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Gov’t transport regulators blamed for deadly accidents

/ 05:53 PM February 12, 2014

Jesus Arranza, head of the Federation of Philippine Industries. RYAN LEAGOGO/INQUIRER.NET

MANILA, Philippines—”Be proactive instead of being reactionary.” This was the advice Jesus Arranza, head of the Federation of Philippine Industries (FPI), gave the Land Transportation  Franchising and Regulatory Board and the Land Transportation Office on Wednesday as he assailed both agencies for their alleged “failure to do their respective mandates.”

He described as “alarming” the observation that “these two agencies merely react when death occurs in vehicular mishaps.”

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“Had the LTFRB and LTO done their jobs, that is, monitoring round-the-clock the franchises and operations of bus companies, then serious road accidents involving buses and other public utility vehicles could have been prevented,” Arranza said in a press statement.

He said these two agencies “share the blame for non-roadworthy vehicles plying routes nationwide.”

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“It is only now that they are discovering that the GV Florida Transport bus involved in the Feb. 7 crash in Bontoc, Mountain Province, that killed at least 14 passengers was not even registered under the name of the said company,” he said. “Moreover, the bus’ license plates did not match with the engine and chassis. Worse, it was also discovered that the bus had double license plates.”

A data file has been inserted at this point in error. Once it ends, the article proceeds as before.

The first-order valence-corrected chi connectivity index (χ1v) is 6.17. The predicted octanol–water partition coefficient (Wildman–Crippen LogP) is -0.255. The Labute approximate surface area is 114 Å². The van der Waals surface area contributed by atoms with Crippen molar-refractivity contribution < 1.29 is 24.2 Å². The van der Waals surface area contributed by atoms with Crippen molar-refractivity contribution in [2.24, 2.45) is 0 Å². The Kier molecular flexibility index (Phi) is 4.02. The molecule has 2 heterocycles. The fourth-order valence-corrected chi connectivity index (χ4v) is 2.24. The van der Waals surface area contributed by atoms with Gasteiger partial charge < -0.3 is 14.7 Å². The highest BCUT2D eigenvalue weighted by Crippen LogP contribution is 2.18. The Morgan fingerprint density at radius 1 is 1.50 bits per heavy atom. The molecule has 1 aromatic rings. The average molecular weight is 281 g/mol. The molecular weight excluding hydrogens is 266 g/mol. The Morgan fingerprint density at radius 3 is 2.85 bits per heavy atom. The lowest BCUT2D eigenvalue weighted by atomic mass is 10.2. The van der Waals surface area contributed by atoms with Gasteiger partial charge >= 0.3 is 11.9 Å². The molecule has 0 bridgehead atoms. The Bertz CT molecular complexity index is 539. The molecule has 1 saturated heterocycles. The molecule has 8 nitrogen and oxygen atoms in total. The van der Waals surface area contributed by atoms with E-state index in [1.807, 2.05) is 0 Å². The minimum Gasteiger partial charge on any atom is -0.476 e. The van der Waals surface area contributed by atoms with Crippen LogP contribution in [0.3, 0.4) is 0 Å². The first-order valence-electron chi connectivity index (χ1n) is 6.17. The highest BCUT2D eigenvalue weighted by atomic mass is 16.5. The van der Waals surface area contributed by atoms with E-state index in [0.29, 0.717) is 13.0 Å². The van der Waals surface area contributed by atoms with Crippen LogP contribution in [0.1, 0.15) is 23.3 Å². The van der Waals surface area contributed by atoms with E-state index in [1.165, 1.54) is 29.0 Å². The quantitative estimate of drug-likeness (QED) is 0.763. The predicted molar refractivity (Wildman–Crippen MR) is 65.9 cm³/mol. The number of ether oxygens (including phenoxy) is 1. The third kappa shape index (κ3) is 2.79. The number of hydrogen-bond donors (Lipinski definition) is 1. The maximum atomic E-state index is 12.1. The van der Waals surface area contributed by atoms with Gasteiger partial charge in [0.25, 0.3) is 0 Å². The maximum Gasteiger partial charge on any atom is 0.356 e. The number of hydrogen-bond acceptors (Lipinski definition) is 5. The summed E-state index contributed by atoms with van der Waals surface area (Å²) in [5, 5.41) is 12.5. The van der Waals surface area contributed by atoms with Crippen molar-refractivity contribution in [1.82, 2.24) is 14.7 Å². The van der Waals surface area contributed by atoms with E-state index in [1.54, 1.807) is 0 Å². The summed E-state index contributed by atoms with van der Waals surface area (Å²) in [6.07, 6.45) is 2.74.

He added, “It’s time for top officials and other personnel of these two agencies to wake up.”

Last Saturday, the LTFRB ordered all of the estimated 250 buses of Florida off the road as it suspended the bus company’s operations for the next 30 days.

Operating out of its main terminals in Sampaloc, Manila, and Cubao, Quezon City, Florida plies routes to 40-plus  cities and towns in Ilocos, Cagayan Valley and the Cordillera Administrative Region.

Manuel Baricaua, administrative chief of the LTO office in Region 2, said that the bus company might also have to answer allegations that it has been operating buses illegally, allegedly including those under Dagupan Bus Line and Cable Tours, the listed operator of the bus in the Bontoc accident.

Last week, he led an  inspection of about 40 buses parked at the Florida terminal in Tuguegarao City.

LTO personnel found that at least 17 of the buses were in violation of franchise rules, such as switched license plates and unrecorded engine numbers, among other thing.

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Last month, the LTFRB canceled the operating license of Don Mariano Transit following an accident on the Skyway in which 18 persons were killed and more than a dozen others injured.

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TAGS: Arvin “Tado” Jimenez, GV Florida Transport, Land Transportation Franchising and Regulatory Board, Land Transportation Office, LTFRB, LTO, Road accident, Tado
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